UCSF

Protein Found that Regulates Glucose in Humans, Not in Mice

A team of scientists, who were led by UCSF School of Pharmacy faculty member Frances Brodsky, DPhil, have found in humans a protein responsible for glucose metabolism that is not present in mice. Since mice are often used as models when studying diabetes and other diseases, the often unknown differences between mice and humans can create obstacles to direct translation of research. As a result, they need to be taken into account in understanding the progression of human disease, according to the researchers. The paper appeared in the May 29, 2009 issue of Science. Collaborators included scientists from UCSF, Harvard University Medical School, and the University of Texas Southwestern Medical Center.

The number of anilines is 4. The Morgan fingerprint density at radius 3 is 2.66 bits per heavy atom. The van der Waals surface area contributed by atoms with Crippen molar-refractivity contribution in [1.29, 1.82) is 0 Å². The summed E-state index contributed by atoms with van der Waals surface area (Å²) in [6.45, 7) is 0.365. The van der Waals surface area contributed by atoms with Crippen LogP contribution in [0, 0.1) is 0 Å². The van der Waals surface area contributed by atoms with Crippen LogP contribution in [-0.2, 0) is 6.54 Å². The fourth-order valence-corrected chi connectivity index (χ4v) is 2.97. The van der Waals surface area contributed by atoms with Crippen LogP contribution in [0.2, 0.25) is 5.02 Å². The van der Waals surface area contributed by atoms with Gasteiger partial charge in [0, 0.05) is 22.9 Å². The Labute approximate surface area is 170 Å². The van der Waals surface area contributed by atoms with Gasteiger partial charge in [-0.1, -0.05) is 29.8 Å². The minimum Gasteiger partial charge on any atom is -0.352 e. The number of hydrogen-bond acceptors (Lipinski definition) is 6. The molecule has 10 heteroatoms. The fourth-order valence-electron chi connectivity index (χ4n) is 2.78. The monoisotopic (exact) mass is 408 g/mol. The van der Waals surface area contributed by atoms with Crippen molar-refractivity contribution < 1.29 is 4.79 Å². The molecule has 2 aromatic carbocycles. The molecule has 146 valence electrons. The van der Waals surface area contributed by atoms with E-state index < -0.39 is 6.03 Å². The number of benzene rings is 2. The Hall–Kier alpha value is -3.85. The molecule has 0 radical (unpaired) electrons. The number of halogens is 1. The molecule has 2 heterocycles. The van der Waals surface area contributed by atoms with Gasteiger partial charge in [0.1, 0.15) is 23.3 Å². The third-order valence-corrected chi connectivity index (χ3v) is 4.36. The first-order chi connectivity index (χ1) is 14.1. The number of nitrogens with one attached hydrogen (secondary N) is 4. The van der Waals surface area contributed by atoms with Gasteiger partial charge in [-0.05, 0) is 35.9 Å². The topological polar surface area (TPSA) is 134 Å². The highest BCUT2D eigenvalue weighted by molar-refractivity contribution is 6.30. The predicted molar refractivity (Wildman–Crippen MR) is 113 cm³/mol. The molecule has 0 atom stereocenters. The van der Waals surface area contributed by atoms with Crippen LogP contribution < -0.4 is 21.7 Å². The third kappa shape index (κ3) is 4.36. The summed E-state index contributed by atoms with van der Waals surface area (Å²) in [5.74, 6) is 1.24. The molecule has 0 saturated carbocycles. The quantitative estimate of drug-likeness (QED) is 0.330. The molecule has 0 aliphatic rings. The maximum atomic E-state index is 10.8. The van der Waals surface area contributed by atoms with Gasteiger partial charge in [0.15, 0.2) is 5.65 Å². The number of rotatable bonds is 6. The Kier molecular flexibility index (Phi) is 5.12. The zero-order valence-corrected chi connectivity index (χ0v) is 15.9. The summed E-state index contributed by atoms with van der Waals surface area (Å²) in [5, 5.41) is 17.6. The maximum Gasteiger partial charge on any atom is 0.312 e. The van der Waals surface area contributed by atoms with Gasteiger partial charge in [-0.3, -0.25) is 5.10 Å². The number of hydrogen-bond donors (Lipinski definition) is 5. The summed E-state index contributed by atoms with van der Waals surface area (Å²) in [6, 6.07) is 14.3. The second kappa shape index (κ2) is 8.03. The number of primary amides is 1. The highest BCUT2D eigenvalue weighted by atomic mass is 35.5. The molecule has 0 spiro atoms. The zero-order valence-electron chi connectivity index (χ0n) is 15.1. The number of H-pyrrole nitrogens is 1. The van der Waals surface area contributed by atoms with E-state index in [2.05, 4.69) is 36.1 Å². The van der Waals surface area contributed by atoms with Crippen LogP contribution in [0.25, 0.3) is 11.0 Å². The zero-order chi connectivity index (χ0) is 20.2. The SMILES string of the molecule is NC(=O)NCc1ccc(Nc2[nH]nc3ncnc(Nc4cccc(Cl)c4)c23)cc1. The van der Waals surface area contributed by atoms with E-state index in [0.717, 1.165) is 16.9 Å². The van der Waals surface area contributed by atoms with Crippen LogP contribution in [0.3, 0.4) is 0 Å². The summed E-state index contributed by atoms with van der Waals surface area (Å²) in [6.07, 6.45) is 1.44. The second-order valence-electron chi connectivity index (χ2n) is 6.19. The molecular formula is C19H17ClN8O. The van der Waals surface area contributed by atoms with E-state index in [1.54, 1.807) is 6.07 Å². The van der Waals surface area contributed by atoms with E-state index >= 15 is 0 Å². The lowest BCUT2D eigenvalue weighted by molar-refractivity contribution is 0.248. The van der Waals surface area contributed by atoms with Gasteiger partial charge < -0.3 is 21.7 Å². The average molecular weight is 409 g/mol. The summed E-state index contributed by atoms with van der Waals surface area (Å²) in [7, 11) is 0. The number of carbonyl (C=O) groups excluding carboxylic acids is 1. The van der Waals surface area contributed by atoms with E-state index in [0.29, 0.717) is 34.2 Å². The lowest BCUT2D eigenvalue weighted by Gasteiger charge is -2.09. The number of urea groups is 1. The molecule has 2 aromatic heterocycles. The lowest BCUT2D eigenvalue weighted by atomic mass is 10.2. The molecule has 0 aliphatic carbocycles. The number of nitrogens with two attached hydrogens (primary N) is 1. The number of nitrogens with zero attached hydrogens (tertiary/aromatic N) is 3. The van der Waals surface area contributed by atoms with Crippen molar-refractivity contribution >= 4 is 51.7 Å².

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UCSF Discovers New Glucose-regulating Protein Linked with Diabetes

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Research paper

A Role for the CHC22 Clathrin Heavy-Chain Isoform in Human Glucose Metabolism, Science, May 29, 2009


About the School: The UCSF School of Pharmacy is a premier graduate-level academic organization dedicated to improving health through precise therapeutics. It succeeds through innovative research, by educating PharmD health professional and PhD science students, and by caring for the therapeutics needs of patients while exploring innovative new models of patient care. The School was founded in 1872 as the first pharmacy school in the American West. It is an integral part of UC San Francisco, a leading university dedicated to promoting health worldwide.